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Australia Migrant News: Census results shows 26% of the Australian population are expats.

Australia Migrant News: Census results shows 26% of the Australian population are expats.

Australia Migrant News Census Results Shows 26 Of The Australian Population Are Expats


Recent census shows that as many as 26% of the Australian population is foreign born migrants. The data also tells migrants where fellow expats like to settle in Australia. Perhaps there is merit in know your foreign neighbour chose that area for a reason.

Most of Australia’s migrant population is British born with around 1 in 20 citizens hailing from the UK. The second largest contributor to Australia’s migrant population comes from their closest neighbour, New Zealand.

At the time of the census 319,000 Chinese nationals were living in Australia, 295,000 India nationals and 185,000 Italians and Vietnamese were living in the country.

26% of the Australian population is migrants.

The census seemed to prove that most migrants move to Australia for the long-haul with the majority of European-born migrants are well integrated in Aussie society having lived in Australia for several decades – some in excess of four decades.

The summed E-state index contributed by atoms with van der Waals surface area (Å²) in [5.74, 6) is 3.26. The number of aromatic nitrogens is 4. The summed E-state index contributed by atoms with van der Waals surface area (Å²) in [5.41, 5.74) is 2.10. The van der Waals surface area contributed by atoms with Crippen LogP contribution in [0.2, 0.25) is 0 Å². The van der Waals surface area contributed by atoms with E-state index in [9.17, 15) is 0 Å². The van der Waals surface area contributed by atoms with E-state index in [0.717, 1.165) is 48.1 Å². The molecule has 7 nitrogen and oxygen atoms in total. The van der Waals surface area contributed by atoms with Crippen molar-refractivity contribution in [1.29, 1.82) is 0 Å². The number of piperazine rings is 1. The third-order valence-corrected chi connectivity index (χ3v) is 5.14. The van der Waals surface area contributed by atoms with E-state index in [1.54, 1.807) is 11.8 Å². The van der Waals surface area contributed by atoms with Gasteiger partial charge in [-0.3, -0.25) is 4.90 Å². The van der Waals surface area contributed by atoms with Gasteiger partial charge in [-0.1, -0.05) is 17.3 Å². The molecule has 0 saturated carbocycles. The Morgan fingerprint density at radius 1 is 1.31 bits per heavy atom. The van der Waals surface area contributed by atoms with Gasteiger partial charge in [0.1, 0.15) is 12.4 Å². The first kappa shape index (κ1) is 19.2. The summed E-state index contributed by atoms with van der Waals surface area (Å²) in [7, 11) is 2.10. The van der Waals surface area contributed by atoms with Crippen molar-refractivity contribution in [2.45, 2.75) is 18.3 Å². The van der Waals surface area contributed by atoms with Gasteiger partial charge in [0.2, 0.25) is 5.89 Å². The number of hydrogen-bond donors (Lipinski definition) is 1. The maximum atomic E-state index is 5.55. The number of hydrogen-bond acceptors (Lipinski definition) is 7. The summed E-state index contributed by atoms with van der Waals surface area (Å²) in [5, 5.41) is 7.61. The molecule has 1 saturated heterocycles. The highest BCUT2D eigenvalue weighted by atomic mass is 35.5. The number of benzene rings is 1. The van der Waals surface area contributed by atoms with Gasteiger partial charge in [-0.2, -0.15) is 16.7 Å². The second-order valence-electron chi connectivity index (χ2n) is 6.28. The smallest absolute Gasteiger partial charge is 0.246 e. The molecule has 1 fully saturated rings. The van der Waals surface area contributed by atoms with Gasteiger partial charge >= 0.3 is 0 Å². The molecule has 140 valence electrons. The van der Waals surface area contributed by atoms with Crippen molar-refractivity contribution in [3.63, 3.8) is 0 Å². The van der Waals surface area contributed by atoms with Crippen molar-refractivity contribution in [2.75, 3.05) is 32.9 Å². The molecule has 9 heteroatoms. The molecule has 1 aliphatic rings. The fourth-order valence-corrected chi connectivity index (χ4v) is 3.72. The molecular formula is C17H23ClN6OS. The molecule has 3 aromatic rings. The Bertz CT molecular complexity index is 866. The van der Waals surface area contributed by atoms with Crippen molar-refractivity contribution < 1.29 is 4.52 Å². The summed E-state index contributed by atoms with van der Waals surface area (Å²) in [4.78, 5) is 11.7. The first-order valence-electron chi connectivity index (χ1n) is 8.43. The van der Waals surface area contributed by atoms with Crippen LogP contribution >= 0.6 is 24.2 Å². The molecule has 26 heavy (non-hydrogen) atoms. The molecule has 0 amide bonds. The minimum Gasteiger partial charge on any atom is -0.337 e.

Migrants from countries like China, India and other Asian countries are relatively new to the Australian migrant population having lived in the country for between five and six years, but the influx of migrants from these countries is growing steadily as Australia becomes a favourite expat destination.

While European and Australian born nationals prefer to settle close to, yet outside, major city limits. With 64% of Australian-born nationals living in urban areas, 85% of foreign born nationals chose to live in urban areas.

The extent to which migrants settled in urban areas differs by their country of birth. Some of the most urbanised population groups in Australia were migrants born in Somalia (98%), Lebanon, Macau, Macedonia, China and Vietnam all at 97%, followed by Greece at 95% and India at 93%.

By contrast, migrants from New Zealand (78%), the United Kingdom (74%), Germany (72%) and the Netherlands (64%) tended to be less concentrated in major urban areas. They were still more likely, however, to live in a major urban area than people born in Australia.

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